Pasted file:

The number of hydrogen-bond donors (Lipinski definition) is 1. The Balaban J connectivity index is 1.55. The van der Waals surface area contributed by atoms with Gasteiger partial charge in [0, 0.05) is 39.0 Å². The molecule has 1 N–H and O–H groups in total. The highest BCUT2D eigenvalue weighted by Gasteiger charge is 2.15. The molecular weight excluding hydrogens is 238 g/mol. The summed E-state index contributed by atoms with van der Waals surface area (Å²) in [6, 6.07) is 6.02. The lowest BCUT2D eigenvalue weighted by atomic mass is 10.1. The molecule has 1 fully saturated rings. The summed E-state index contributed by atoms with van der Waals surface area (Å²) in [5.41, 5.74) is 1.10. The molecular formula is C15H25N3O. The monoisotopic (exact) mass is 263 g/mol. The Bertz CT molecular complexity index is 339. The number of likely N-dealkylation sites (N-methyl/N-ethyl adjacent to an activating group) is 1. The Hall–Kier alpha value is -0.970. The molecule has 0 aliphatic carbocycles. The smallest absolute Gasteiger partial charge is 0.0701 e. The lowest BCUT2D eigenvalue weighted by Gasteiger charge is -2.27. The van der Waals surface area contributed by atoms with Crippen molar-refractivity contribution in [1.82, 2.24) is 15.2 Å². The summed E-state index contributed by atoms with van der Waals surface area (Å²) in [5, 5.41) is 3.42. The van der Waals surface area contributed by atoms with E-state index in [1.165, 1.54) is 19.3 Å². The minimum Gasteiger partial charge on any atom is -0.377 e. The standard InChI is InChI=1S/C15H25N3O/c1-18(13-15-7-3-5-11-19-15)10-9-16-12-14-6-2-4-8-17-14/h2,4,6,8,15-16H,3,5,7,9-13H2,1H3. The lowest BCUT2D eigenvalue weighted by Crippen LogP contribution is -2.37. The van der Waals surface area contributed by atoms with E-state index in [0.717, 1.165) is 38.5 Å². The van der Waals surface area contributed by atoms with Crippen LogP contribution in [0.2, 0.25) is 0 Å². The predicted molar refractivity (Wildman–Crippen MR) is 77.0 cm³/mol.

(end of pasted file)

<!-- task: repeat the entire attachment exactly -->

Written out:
The number of hydrogen-bond donors (Lipinski definition) is 1. The Balaban J connectivity index is 1.55. The van der Waals surface area contributed by atoms with Gasteiger partial charge in [0, 0.05) is 39.0 Å². The molecule has 1 N–H and O–H groups in total. The highest BCUT2D eigenvalue weighted by Gasteiger charge is 2.15. The molecular weight excluding hydrogens is 238 g/mol. The summed E-state index contributed by atoms with van der Waals surface area (Å²) in [6, 6.07) is 6.02. The lowest BCUT2D eigenvalue weighted by atomic mass is 10.1. The molecule has 1 fully saturated rings. The summed E-state index contributed by atoms with van der Waals surface area (Å²) in [5.41, 5.74) is 1.10. The molecular formula is C15H25N3O. The monoisotopic (exact) mass is 263 g/mol. The Bertz CT molecular complexity index is 339. The number of likely N-dealkylation sites (N-methyl/N-ethyl adjacent to an activating group) is 1. The Hall–Kier alpha value is -0.970. The molecule has 0 aliphatic carbocycles. The smallest absolute Gasteiger partial charge is 0.0701 e. The lowest BCUT2D eigenvalue weighted by Gasteiger charge is -2.27. The van der Waals surface area contributed by atoms with Crippen molar-refractivity contribution in [1.82, 2.24) is 15.2 Å². The summed E-state index contributed by atoms with van der Waals surface area (Å²) in [5, 5.41) is 3.42. The van der Waals surface area contributed by atoms with E-state index in [1.165, 1.54) is 19.3 Å². The minimum Gasteiger partial charge on any atom is -0.377 e. The standard InChI is InChI=1S/C15H25N3O/c1-18(13-15-7-3-5-11-19-15)10-9-16-12-14-6-2-4-8-17-14/h2,4,6,8,15-16H,3,5,7,9-13H2,1H3. The lowest BCUT2D eigenvalue weighted by Crippen LogP contribution is -2.37. The van der Waals surface area contributed by atoms with E-state index in [0.717, 1.165) is 38.5 Å². The van der Waals surface area contributed by atoms with Crippen LogP contribution in [0.2, 0.25) is 0 Å². The predicted molar refractivity (Wildman–Crippen MR) is 77.0 cm³/mol.